Field Trip

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True Artisan: the Craft of Bookbinding

One of the best things about my job is that I get to work with so many interesting people in fields wildly different than my own. Whether digital or old-school analog, virtually every project requires the involvement of some other specialist who has perfected their craft.

I’m currently working with a long-time client—Ornamento—on a project that required sourcing a custom fabric substrate for foil stamping. Creating the substrate is a very manual process that requires the use of bookbinding materials and methods. Definitely not something that’s available off the shelf.

After some asking around, I found Klaus at Pettingell Bookbindery. I was immediately impressed by his willingness to use his expertise for a project that was quite different and more time consuming than his regular work, which is producing small runs of books and fabric bound boxes. He was even kind enough to allow me to visit his shop in Berkeley, see the process of creating the fabric substrate, and ask him a few questions about the trade.

Pettingell Book Bindery Exterior

Klaus’ studio on Bancroft Way in Berkeley

His studio, located in a retail space on Bancroft Way in Berkeley, is quite unsuspecting for being so close to the Cal State campus. The streets are bustling with students on their way to class or studying in coffee shops. So imagine my surprise when I stepped through the door, bell jingling, to find a quiet space filled to the brim with material samples, stacks of paper, and heavy duty machinery. Klaus waved from the back and greeted me with a gentle smile and German accent that I recognized from our phone conversations.

Bookbinding is a time-honored craft, one that requires much specialized knowledge of materials, process, and machinery. Klaus was born and raised in Germany and began his career as an apprentice for two years in Leipzig from 1972-76 before moving on as a journeyman for an additional 4 years. He then went on to study for two years in Munich and graduated with two master’s degrees in bookbinding. His diploma hangs prominently over the desk inside the front door declaring in calligraphic letters that he’s recognized by the Chamber of Commerce in the State of Bavaria.

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Klaus’ studio was piled high with interesting objects and materials.

After moving to the US, he bought Pettingell from its original owners in 1994. The bookbindery has been housed in three different locations and in operation since 1926. Klaus is the fifth owner of the shop.

The thing I most loved about Klaus was the outlook he has about his work. Even though a lot of his business is being overshadowed by digital production methods, he has an incredibly positive attitude and love for his craft. “No matter the project, I do the best I can do to make my customers happy and create an amazing finished product.” For him it truly is about the love of doing a good job with the skills and knowledge that he has. A man after my own heart.

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This is Klaus.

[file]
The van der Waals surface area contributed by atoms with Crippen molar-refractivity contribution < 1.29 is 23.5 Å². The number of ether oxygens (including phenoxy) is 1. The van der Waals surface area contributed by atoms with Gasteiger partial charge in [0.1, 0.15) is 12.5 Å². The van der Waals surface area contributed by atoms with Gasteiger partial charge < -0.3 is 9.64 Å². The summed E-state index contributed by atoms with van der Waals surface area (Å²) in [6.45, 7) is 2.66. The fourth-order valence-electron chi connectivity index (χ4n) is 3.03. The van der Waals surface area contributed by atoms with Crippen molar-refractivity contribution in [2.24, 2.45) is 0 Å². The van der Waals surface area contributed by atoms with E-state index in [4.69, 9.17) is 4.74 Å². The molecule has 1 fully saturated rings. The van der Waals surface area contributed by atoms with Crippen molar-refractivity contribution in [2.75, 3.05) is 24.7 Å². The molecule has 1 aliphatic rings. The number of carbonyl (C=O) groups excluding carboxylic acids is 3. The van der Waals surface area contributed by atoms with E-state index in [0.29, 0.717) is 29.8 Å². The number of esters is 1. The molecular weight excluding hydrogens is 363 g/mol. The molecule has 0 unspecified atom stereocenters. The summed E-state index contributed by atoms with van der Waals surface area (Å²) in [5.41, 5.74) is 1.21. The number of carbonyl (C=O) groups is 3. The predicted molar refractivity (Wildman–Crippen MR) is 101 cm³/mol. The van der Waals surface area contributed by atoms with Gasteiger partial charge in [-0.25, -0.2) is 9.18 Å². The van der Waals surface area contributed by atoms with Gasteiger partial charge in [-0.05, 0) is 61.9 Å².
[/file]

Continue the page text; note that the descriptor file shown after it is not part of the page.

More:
He then explained to me the process he was going through to create the substrate for my project. He had cut pieces of custom-ordred binding fabric down to a stack of about 500 11×17” sheets. The next step was to run two pieces of the stiff fabric through a machine with heated rollers that evenly coated the backing of each sheet with bookbinding glue. Next, he adhered the two sheets to both sides of an equally sized piece of cardstock. A quick once-over with the palms and forearms to smooth out any wrinkles or bubbles, and voila—one down, 499 to go!

I then asked Klaus if I could give it a go, and he obliged. I fed the fabric through the heated rollers, which grabbed the sheet and spit it quickly out the other side. I had to be mindful which fingers I used to touch the paper, so as not to smudge the finished side of the substrate. I carefully lined up the corners of the fabric and card stock and smoothed out the sheet. It reminded me of making spray-mounted mockups as I so often do for clients, only in a much larger quantity. I could see how the task could become serenely meditative once in the groove of things. On my second sheet, I smudged some glue on one side. “I’ll write your name on that one,” he said laughing. The man has a great sense of humor.

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When asked about the future of his trade, Klaus was optimistic. “The craft is evolving to get along with the technological changes that are happening,” he said. One example comes to mind: a bookbindery in San Francisco recently invented an iPad case made with traditional bookbinding materials and methods. “I’m confident that younger people will move up through the trade,” said Klaus, noting that many young people still study the craft of bookbinding in Germany today.

One thing’s for sure, I would never have been able to figure this out on my own, and I will be trying to find ways to utilize Klaus’ services for future projects!

Pettingell Bookbindery is located at 2181 Bancroft Way, Berkeley, CA 94704. Visit him online, and keep him in mind if you’re ever in the market for a bookbinder!

*Special thanks to my friend Travis Lull for coming along with me for this field trip and snapping photos while I tried my hand at the process!
Posted April 8, 2014 by Chris Fettin

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